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Why we all need to take a knee

POSTED: September 30, 2017 9:39 a.m.
Erin Stewart/

No matter what side you're on in this particular protest, perhaps kneeling is the perfect symbol for what America needs right now.

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Take a knee.

I’ve never seen three words become so loaded so quickly. After President Donald Trump’s comments that NFL players should lose their jobs if they disrespect the flag, many football players, owners and spectators took a knee in support of Colin Kaepernick, who originally knelt during the anthem last year to bring attention to police brutality against black Americans.

All weekend, people rushed to be the first on social media to either condemn or support the #takeaknee movement. People accused the kneelers as being unpatriotic. The kneelers accused the standers of being unsympathetic to racial injustice and unsupportive of their right to free speech.

Essentially, everyone did what they always do: assert their moral high ground and proclaim everyone else evil, hateful, wrong, rude, stupid and anti-American.

As I watched the arguments back on forth on social media, I couldn’t shake the powerful visual of the football players kneeling. It’s not a position we take often in society, but it’s a posture I assume regularly as a mother.

When my kids are being difficult or defiant or downright buttheads, I usually start by talking down to them. I tell them what to do. I say why I am right and they are wrong.

If you’re a parent, you know exactly how often this method works. Never.

What does work, however, is when I get down with them, on their level, face to face, and actually try to understand the problem. The simple act of kneeling next to them as they struggle to put on their shoes or clean up helps them know I am on their team, that we are on the same side, even if we disagree.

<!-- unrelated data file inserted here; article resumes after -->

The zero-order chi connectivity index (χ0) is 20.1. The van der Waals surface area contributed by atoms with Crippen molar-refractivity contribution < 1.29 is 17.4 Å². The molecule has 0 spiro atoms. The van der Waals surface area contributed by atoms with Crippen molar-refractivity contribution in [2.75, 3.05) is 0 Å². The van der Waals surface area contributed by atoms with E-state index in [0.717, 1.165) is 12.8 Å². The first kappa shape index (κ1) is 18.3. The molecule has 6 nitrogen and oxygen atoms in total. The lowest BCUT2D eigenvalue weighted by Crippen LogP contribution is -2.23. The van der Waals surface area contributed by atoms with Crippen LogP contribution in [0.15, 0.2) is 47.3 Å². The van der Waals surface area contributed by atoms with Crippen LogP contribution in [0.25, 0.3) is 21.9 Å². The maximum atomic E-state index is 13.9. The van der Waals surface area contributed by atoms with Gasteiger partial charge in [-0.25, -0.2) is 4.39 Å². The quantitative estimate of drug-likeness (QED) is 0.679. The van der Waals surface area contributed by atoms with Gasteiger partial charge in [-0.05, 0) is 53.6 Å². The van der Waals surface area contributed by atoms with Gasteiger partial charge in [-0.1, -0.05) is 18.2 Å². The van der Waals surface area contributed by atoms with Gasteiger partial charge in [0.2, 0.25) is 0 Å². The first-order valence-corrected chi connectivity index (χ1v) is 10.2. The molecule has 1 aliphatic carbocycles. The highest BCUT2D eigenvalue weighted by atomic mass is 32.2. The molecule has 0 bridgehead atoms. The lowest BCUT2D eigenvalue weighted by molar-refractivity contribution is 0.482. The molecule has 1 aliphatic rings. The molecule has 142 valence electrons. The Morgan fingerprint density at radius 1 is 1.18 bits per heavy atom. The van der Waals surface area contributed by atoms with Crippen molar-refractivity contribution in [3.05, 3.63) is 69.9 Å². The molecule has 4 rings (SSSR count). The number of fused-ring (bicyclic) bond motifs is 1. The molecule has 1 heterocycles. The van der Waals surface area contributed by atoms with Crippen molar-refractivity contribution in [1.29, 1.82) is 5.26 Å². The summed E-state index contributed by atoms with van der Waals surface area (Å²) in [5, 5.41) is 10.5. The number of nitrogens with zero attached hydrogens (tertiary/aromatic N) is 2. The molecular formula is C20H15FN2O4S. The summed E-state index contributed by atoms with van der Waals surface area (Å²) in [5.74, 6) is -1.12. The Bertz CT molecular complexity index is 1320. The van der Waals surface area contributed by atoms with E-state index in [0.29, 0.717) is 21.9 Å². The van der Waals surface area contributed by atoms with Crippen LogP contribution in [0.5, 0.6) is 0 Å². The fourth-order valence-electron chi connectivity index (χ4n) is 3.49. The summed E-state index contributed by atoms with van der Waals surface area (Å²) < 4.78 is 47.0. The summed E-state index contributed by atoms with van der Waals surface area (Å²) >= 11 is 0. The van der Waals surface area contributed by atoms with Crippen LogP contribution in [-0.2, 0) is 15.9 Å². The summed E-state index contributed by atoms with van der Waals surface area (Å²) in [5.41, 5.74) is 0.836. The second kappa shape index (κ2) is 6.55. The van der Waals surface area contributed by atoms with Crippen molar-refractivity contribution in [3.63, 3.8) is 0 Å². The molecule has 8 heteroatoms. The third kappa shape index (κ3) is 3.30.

Once I’m down there, I listen. I find out why they are upset. We try to come up with a solution together that makes both of us feel happy, loved and valued.

And then we stand up — together.

Now, I know police brutality, partisan politics and First Amendment rights are on a whole different level from the challenges faced by my small children. But I believe the philosophy is the same.

When we stop asserting ourselves and start listening, we can actually make progress. But all the posts I saw were people ranting about their viewpoint or disparaging the arguments of the opposing side. How many posts did you see where someone asked a question in the hopes of truly understanding why someone is part of the Black Lives Matter movement or, conversely, trying to understand why someone feels so strongly about standing for the flag?

Not everyone needs to kneel as part of the #takeaknee protest. That's a personal choice. But no matter what side of the argument you’re on, perhaps kneeling is the perfect symbol for what we need most in America right now. It’s the body posture I use when trying to understand my hurting child. It’s the position athletes take when they are listening to their coach.

It’s how we pray. We kneel, not as a show of subservience or disrespect, but as a symbol of active listening. We humbly kneel to show we’re ready to understand the Lord’s will for us.

In every situation, we kneel to listen. To understand. To admit we don't know everything. To hear instead of to be heard.

And isn’t that exactly what we need? More listening, less talking. More understanding, less preaching. More humility, less pride.

So, yes, stand for the anthem if your convictions dictate. Or kneel. Do whatever you think is right in this particular situation.

But outside of the arena — political or football — it’s time all of us take a knee, shut our mouths and, for once, stop clamoring to be understood and start fighting to understand.
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